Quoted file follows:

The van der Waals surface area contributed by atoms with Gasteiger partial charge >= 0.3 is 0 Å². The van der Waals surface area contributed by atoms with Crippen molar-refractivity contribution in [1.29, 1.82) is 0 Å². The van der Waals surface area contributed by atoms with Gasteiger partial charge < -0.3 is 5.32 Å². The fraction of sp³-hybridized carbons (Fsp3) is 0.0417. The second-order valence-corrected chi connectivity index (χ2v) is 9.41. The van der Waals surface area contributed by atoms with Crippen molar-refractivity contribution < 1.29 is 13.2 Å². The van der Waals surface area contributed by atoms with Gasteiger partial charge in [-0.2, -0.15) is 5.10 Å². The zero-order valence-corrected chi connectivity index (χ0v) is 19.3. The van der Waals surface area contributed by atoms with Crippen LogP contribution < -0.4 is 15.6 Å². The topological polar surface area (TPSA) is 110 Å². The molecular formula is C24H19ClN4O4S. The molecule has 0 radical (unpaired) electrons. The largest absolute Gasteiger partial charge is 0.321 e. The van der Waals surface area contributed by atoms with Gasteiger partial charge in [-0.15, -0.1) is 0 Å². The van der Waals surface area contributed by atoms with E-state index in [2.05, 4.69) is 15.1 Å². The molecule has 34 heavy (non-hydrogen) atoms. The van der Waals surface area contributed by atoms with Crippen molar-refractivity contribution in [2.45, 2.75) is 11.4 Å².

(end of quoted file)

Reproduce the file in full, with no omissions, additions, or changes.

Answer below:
The van der Waals surface area contributed by atoms with Gasteiger partial charge >= 0.3 is 0 Å². The van der Waals surface area contributed by atoms with Crippen molar-refractivity contribution in [1.29, 1.82) is 0 Å². The van der Waals surface area contributed by atoms with Gasteiger partial charge < -0.3 is 5.32 Å². The fraction of sp³-hybridized carbons (Fsp3) is 0.0417. The second-order valence-corrected chi connectivity index (χ2v) is 9.41. The van der Waals surface area contributed by atoms with Crippen molar-refractivity contribution < 1.29 is 13.2 Å². The van der Waals surface area contributed by atoms with Gasteiger partial charge in [-0.2, -0.15) is 5.10 Å². The zero-order valence-corrected chi connectivity index (χ0v) is 19.3. The van der Waals surface area contributed by atoms with Crippen LogP contribution < -0.4 is 15.6 Å². The topological polar surface area (TPSA) is 110 Å². The molecular formula is C24H19ClN4O4S. The molecule has 0 radical (unpaired) electrons. The largest absolute Gasteiger partial charge is 0.321 e. The van der Waals surface area contributed by atoms with Gasteiger partial charge in [-0.15, -0.1) is 0 Å². The van der Waals surface area contributed by atoms with E-state index in [2.05, 4.69) is 15.1 Å². The molecule has 34 heavy (non-hydrogen) atoms. The van der Waals surface area contributed by atoms with Crippen molar-refractivity contribution in [2.45, 2.75) is 11.4 Å².